Compound screw and slide lubrication is oft neglected, so that whole assembly may be very gummed up. If you can withdraw that taper gib from the compound that might help a lot- but don't force it, that tang can break off if you put a lot of pull from the adjustment screw. Later designs put a couple ball oilers on either side of the compound to assist lubrication of the slides, likewise ignored... but at least on those its easier to get oil into the slide lol

    ATW liked to secure parts with taper pins and bolts, eg the leadscrew support- I assume the knuckle-draggers have been in before you so some empty holes like that should have taper pins in them. Gits oilers are easily fit to the empty holes that are intended for lubrication instead IIRC my old 14" had 32 holes needing gits, but it was a gearhead. Link below;

    American Tool Works 14" Lathe

    I went through it in some detail, so some of the pics might be helpful. Yours looks like its in better condition than mine was, but I did get a lot of productive use out of mine & learned a bunch. It was pretty beaten up though, I later upgraded to a 1936 ATW 12" which is in the shop now- and is in very much better shape.


    Greg

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    Greg, thank you for all of the information. I borrowed the rotary phase converter (idler motor, 5hp, high and low voltage, was set up for 460v to run Gorton 9J) to get the lathe running and now I have a couple more questions. The first is should/how do balance the voltage with capacitors? While running with the lathe spinning at 342rpm I get 1-2 255V, 1-3 218V and 2-3 227V. The lathe motor is an old GE 2hp 3phase [email protected] load.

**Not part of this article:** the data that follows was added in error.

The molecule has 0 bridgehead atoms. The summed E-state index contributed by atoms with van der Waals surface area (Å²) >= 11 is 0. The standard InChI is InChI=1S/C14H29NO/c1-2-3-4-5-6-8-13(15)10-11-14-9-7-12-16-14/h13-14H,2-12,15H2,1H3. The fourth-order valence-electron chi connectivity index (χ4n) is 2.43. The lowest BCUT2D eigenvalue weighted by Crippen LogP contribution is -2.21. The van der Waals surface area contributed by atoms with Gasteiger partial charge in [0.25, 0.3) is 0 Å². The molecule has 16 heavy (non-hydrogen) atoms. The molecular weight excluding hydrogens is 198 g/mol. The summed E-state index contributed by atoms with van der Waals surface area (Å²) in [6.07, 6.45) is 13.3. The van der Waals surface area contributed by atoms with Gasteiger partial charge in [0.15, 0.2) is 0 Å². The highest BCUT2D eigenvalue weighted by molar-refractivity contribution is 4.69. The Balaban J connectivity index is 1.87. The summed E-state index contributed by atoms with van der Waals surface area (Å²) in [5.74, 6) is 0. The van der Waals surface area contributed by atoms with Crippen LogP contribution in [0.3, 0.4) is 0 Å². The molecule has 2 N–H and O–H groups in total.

The second part is spindle rpm, I measured the spindle speeds at each of the 4 positions on an old drive-all gear box using a Starrett no. 104 indicator with the back gears engaged and put them in a table attached. I estimated the rpms without the back gear engaged using what I believed was close to a 9:25-1 ratio reduction the back gears provided. I believe there is enough room on the bar stock that holds the motor/gearbox to slide it and utilize the two largest drive cones. What should I stay under for max speed on the bearing setup? Thank you.



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    I'd keep the spindle max to 342 or 400, but if the spindle bearing lubrication situation is good <maybe> 620rpm- but thats for small stuff. I'd generally stay off those higher rpm's until you have serviced the spindle bearings; caps off, clean out old felt and dirt, new felt in, adjust clearance and preload.

    I run vfd's so don't know too much about the voltages you're seeing but they don't seem too crazy. Might be good to ask on the Transformers/Phase Converters/VFD forum (main page just beneath Antique Machinery)

  9. #9
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    Drive all still produces that transmission. Here is a link. There aren’t to many variations so double check the website against your unit. Web site has the gear ratios.

    U0500-0936 - Upright Profile

    I have an exact copy of that overhead drive on my workbench right now. The Drive All will go on my Davis Evan mill sometime soon. The bracket and moter mount will be sold off. Of interest to you is my drive and mount came off a similar lathe (that may have also been an American) but the bed was cracked. That lathe is very top heavy and easy to tip over.

    That will be a nice machine when you get it going. Have fun.